A recent anonymous survey among nephrologists suggests that patients' social support, ability to understand the transplant process, and age are the most important factors influencing nephrologists' decisions to exclude them from kidney transplant referral.
A recent anonymous survey among nephrologists suggests that patients' social support, ability to understand the transplant process, and age are the most important factors influencing nephrologists' decisions to exclude them from kidney transplant referral. Practice location and makeup and general patient population characteristics drive the provider's perceptions about the importance of these reasons.
Ankita Tandon, MD, resident physician in the Department of Medicine of Pennsylvania State University College of Medicine in Hershey, PA, and colleagues reported their findings at Kidney Week 2013, the American Society of Nephrology's annual meeting in Atlanta, GA, on November 9, 2013.
The researchers acknowledged that how suitable the providers perceive their patients to be for kidney transplant may contribute significantly to disparities in who receives kidneys. In the survey, they examined how nephrologists perceive the factors they consider to be important when deciding against referring patients for transplant, and they analyzed the associations between these perceptions and nephrologists’ demographic and practice characteristics.
They sent invitations to take part in the survey to 3,180 nephrologists in the mid-Atlantic and southeast United States. Of the 822 who were willing to participate and whose practices included 20 or more end-stage renal disease patients, the authors randomly invited 250 to complete a questionnaire about demographics, practice characteristics, and their perceptions of the importance of various reasons nephrologists might give for declining to refer a patient for kidney transplant. They performed chi-square and stepwise logistic regression on the 216 complete responses they received. Variables included age, gender, race, location, distance to transplant center, number of transplant centers within a 50 mile radius, transplant training, attendance at national meetings, and patients who have completed high school.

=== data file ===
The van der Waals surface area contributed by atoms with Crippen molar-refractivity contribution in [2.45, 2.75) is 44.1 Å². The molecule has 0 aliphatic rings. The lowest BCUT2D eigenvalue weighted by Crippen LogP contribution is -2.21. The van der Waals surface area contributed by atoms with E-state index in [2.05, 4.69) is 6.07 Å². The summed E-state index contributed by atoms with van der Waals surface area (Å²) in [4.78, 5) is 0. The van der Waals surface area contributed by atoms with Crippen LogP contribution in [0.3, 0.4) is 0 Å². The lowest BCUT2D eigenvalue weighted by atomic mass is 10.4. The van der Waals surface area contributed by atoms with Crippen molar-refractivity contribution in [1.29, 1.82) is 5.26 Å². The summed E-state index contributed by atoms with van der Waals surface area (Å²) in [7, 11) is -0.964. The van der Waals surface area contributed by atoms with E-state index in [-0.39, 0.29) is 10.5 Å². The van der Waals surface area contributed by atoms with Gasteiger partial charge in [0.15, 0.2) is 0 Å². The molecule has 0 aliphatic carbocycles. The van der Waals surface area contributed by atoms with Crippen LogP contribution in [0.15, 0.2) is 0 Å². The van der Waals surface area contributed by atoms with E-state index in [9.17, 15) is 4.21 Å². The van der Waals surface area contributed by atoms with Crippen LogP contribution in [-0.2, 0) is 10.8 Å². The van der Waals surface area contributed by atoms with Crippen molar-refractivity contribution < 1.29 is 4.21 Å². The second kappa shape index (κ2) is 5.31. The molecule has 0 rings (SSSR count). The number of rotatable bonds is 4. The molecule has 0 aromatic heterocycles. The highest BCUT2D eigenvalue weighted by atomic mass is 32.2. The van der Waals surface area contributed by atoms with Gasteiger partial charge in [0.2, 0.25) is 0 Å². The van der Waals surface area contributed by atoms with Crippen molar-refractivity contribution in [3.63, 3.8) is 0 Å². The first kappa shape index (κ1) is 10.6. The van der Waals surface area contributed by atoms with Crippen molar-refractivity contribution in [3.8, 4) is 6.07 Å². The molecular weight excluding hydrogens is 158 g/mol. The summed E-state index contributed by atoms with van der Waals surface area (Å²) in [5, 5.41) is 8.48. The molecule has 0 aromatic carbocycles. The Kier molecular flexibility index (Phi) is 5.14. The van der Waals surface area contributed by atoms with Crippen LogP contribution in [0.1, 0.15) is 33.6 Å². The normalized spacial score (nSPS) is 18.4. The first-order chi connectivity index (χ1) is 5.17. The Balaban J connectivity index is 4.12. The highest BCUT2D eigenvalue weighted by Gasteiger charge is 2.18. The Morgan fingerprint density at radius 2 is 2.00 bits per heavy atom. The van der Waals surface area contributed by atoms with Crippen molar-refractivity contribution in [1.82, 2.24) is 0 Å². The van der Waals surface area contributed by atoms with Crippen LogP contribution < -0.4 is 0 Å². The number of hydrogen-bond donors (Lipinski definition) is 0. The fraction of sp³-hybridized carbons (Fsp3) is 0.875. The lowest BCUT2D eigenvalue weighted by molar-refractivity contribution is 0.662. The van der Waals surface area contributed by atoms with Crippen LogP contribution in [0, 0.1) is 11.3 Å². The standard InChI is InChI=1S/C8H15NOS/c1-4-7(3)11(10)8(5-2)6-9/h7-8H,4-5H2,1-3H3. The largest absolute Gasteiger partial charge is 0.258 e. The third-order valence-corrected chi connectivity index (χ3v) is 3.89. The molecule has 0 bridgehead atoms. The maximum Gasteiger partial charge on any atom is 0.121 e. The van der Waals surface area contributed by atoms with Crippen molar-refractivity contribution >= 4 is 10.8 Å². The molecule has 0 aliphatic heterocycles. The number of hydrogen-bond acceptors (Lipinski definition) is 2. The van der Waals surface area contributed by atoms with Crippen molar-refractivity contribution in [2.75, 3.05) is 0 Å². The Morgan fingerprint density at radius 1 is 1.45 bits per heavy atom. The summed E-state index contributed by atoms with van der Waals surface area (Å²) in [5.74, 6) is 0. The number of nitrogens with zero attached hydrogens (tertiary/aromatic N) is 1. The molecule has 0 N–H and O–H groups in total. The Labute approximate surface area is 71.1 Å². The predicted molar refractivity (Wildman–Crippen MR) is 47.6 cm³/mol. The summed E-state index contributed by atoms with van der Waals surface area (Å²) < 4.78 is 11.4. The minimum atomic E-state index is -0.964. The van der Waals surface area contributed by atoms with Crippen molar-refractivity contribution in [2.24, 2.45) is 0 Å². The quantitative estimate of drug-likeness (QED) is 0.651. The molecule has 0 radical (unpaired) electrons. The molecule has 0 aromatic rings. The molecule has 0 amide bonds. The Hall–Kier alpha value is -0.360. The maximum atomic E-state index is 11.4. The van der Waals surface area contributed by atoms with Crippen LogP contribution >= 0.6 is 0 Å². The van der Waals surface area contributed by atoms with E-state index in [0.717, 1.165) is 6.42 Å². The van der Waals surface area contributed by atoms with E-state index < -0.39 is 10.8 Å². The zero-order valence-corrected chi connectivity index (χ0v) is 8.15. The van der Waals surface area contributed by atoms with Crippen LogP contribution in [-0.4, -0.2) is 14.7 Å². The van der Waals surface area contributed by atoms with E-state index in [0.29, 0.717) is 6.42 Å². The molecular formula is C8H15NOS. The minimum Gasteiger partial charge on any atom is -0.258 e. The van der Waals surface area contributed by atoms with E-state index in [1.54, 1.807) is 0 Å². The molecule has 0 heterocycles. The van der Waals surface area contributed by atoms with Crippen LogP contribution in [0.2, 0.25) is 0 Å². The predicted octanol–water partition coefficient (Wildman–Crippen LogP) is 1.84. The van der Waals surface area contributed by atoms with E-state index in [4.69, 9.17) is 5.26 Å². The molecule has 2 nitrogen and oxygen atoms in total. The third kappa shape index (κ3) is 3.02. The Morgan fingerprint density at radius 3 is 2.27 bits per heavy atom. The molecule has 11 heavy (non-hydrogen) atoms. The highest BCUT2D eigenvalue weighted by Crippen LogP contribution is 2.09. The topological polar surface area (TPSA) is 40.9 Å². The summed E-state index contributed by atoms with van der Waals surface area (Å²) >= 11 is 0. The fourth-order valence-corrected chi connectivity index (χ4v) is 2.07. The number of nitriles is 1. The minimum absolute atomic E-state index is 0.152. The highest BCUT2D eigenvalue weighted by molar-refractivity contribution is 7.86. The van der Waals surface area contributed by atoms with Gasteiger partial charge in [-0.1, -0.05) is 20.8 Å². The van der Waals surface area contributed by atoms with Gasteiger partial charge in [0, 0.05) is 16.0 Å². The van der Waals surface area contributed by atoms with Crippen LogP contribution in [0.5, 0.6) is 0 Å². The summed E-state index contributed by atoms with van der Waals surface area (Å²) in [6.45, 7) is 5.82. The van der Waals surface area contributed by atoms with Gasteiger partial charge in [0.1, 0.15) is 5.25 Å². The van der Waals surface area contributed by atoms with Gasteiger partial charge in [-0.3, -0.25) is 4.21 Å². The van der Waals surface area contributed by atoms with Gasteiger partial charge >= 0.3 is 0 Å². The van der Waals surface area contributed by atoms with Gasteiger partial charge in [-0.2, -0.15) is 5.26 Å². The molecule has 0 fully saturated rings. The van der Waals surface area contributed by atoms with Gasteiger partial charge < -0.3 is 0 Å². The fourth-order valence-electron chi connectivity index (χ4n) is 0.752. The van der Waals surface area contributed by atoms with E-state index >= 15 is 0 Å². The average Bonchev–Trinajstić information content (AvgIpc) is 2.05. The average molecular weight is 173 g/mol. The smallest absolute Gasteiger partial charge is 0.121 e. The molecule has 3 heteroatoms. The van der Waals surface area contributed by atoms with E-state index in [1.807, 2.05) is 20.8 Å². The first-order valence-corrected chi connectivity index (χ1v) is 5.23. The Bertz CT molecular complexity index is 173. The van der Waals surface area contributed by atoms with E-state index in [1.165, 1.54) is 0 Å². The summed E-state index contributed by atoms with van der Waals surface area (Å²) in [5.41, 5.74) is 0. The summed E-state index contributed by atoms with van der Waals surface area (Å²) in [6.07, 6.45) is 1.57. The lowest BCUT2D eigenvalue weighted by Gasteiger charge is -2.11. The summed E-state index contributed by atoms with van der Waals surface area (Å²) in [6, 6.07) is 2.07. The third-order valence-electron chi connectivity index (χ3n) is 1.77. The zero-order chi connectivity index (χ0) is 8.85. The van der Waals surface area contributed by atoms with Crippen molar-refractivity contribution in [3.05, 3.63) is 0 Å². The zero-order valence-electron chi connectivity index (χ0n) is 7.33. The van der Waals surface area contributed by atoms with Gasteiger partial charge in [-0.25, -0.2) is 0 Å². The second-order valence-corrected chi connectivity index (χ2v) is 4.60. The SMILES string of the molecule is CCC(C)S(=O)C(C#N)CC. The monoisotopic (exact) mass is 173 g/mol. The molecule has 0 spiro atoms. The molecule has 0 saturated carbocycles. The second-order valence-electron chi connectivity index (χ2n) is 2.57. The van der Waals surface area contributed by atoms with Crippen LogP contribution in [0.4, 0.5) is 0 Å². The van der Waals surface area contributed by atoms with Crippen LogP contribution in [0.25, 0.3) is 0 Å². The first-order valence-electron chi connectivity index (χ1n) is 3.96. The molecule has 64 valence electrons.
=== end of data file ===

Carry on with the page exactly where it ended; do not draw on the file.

They found that the three most common reasons the nephrologists regarded as important for excluding patients were “patient’s inadequate social support” (70% of respondents), “limited understanding of the transplant process due to patient's inadequate education” (56%), and “patient's age above 65” (53%). Physicians with 2 or fewer transplant centers within a 50 mile radius were more likely to exclude patients due to inadequate social support (OR: 3.15; p=0.001) and age greater than 65 years (1.88; p=0.04).
Nephrologists whose majority of patients did not complete high school were more likely to consider “limited understanding due to patient's education” (OR: 3.31; 95% CI: 1.60-6.86; p=0.001) important.
Other reasons for non-referral included “extent of the pre-transplant workup” (25%); “patient is not yet on dialysis” (22%); “limited clinical and administrative support” (20%); “financial disincentive to provide care to post-transplant patients” (15%); “complexities of caring for the post-transplant patient” (13%); “scarcity of transplant centers in the area” (13%); and “concern that the transplant center may take over patients’ care” (12%).
Demographics of the participating nephrologists included that their average age was 44 years and that they followed more than 50 patients with end-stage renal disease (74.5%); practiced in an urban setting (70.4%); practiced in an academic center (56.5%); practiced in groups of more than 10 nephrologists (23.6%); were female (15%); and (9.7%) were transplant nephrologists.